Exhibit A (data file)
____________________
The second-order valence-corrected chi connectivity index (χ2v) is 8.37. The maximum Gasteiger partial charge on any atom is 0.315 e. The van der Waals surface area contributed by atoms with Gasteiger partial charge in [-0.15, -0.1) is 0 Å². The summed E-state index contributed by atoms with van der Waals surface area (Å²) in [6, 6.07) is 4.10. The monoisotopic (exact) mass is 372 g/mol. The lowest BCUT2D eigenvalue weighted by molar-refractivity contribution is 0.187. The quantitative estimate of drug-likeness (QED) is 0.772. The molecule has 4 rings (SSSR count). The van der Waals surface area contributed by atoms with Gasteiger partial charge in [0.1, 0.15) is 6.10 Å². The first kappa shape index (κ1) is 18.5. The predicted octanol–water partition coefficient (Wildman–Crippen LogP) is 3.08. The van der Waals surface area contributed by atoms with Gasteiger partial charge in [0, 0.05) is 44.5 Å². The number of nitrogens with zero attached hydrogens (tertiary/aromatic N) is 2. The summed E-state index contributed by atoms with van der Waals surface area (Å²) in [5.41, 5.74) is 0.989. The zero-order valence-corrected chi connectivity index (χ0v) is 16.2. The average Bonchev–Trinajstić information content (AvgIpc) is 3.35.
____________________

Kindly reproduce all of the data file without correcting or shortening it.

The second-order valence-corrected chi connectivity index (χ2v) is 8.37. The maximum Gasteiger partial charge on any atom is 0.315 e. The van der Waals surface area contributed by atoms with Gasteiger partial charge in [-0.15, -0.1) is 0 Å². The summed E-state index contributed by atoms with van der Waals surface area (Å²) in [6, 6.07) is 4.10. The monoisotopic (exact) mass is 372 g/mol. The lowest BCUT2D eigenvalue weighted by molar-refractivity contribution is 0.187. The quantitative estimate of drug-likeness (QED) is 0.772. The molecule has 4 rings (SSSR count). The van der Waals surface area contributed by atoms with Gasteiger partial charge in [0.1, 0.15) is 6.10 Å². The first kappa shape index (κ1) is 18.5. The predicted octanol–water partition coefficient (Wildman–Crippen LogP) is 3.08. The van der Waals surface area contributed by atoms with Gasteiger partial charge in [0, 0.05) is 44.5 Å². The number of nitrogens with zero attached hydrogens (tertiary/aromatic N) is 2. The summed E-state index contributed by atoms with van der Waals surface area (Å²) in [5.41, 5.74) is 0.989. The zero-order valence-corrected chi connectivity index (χ0v) is 16.2. The average Bonchev–Trinajstić information content (AvgIpc) is 3.35.